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  1. Blog
  2. Applying
  3. October 8, 2020

Do Employers Check Education on Resumes?

I mean, who’s really looking, right?

Coffee table with laptop
Image courtesy of Windows

The short answer is yes, many employers do check the education listed on your resume. Not all employers will follow up to confirm this part of your background, but you should behave as if they will. 

Why do employers check education on your resume?

Many just want to be sure you are who you say you are—they’re confirming what school you went to, whether you earned a degree, and the dates you attended.

Some will need to check your education for legal reasons. For example, if you’re applying for a job as a nurse, your employer needs to be certain you actually went to nursing school and graduated. And if you’re applying to work in the public sector, you can be sure that they will verify your education. 

Sometimes an education check involves checking licenses and certifications. If you’re a real estate agent, for example, an employer may confirm that you’re licensed in your state. 

Other times still, employers are confirming that you didn’t get your degree from a “diploma mill,” or a phony institution where degrees and transcripts can be purchased without putting in any work. 

When do employers verify education?

“Typically, this will be done post-offer, pre-start, and will be a condition of the offer, along with other items that may exist, like a drug screen, proof of eligibility to work in the United States, references, etc.,” human resources consultant Michael Trust says. 

Though it’s far less common, some employers may verify your education years down the road. Let’s say you’re struggling with your work and your employer says it’s time to put you on a performance improvement plan. To cover their bases, they may verify the education listed on your resume in case they didn’t during the hiring process. 

Read more: How to List Work History on Your Resume

How do employers verify education?

Trust tells InHerSight this: “Typically, the recruiter or person handling the hire will contact the school directly. However, many schools use a clearinghouse, and they can be contacted, and for a fee, provide the information. A background check company, with proper authorization from the candidate, can also check this, as a part of or separate from, a background check.”

The consequences of lying on your resume

It’s thought that upwards of 85 percent of candidates lie on their resume, but you shouldn’t be one of them. 

“If the education cannot be confirmed, the candidate is given a chance, within the legal timeframes, to respond as to what the problem may be,” Trust says. “If the education cannot be confirmed, the job offer will usually be pulled. If the candidate completed a job application, and that application said that it was truthful, then in almost all cases, the employer will pull the offer, because the candidate had already lied, and they haven’t even started.”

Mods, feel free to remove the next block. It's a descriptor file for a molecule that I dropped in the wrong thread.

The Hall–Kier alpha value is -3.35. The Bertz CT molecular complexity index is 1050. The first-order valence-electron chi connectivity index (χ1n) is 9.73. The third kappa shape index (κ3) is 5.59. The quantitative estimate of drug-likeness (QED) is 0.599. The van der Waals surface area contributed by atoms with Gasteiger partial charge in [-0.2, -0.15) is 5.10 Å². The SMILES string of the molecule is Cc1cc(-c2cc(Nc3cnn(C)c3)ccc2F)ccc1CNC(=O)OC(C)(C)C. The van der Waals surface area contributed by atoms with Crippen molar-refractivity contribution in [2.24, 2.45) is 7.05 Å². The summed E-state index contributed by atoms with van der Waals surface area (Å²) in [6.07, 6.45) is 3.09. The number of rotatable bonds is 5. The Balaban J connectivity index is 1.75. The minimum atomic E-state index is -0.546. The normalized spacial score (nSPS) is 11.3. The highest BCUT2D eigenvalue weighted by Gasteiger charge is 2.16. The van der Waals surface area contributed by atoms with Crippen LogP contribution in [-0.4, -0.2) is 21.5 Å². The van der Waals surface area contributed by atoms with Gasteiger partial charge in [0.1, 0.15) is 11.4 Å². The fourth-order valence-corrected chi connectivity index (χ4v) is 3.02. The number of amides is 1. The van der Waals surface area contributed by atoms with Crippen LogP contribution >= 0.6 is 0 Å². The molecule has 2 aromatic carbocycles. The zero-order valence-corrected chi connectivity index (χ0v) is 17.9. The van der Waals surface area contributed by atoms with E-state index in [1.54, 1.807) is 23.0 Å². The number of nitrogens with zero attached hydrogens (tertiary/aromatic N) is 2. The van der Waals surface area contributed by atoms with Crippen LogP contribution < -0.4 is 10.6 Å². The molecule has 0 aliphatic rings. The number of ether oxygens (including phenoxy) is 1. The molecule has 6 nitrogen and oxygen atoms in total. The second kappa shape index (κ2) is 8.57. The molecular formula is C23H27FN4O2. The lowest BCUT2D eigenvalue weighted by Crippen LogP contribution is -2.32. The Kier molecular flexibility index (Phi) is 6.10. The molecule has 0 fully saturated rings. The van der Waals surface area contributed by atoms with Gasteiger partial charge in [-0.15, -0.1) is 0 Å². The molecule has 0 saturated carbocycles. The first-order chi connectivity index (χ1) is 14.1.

Don’t ever lie on your resume. The best case scenario is that you won’t get the job or the employer will rescind the offer they already extended; the worst case scenario is that you permanently damage your reputation and have a hard time getting a job at all.

If you lie about where you went to school, the degree you earned, or what certifications you hold, and they don’t verify your education, you can still put your job in jeopardy. If your employer finds out later, most won’t hesitate you terminate your employment

Don’t even fudge the details of your education on your resume. Were you one credit short of that double major? Don’t list two degrees. Did you take a lot of classes in literature but didn’t technically earn that minor? Don’t list it. “White lies” are no good when it comes to representing yourself in the workplace—those can cost you the job too, even after you’re hired.

Read more: Does College Count as Job Experience?

About our source

Michael Trust is principal of Michael Trust Consulting, an HR consulting firm based in California. Trust has vast experience in all aspects of human resources in such industries as entertainment, banking, local government, higher education, health care, nonprofits, and renewable energy. He helps his clients hire the best talent, keeps them in compliance, and helps them optimize their ROI on people for the best business and employee results.

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Photo of Emily McCrary-Ruiz-Esparza

Emily was previously on staff at InHerSight, where she researched and wrote about data that described women in the workplace, specifically societal barriers to advancement, and workplace rights. Her bylines include Fast Company and The Glossary Co.

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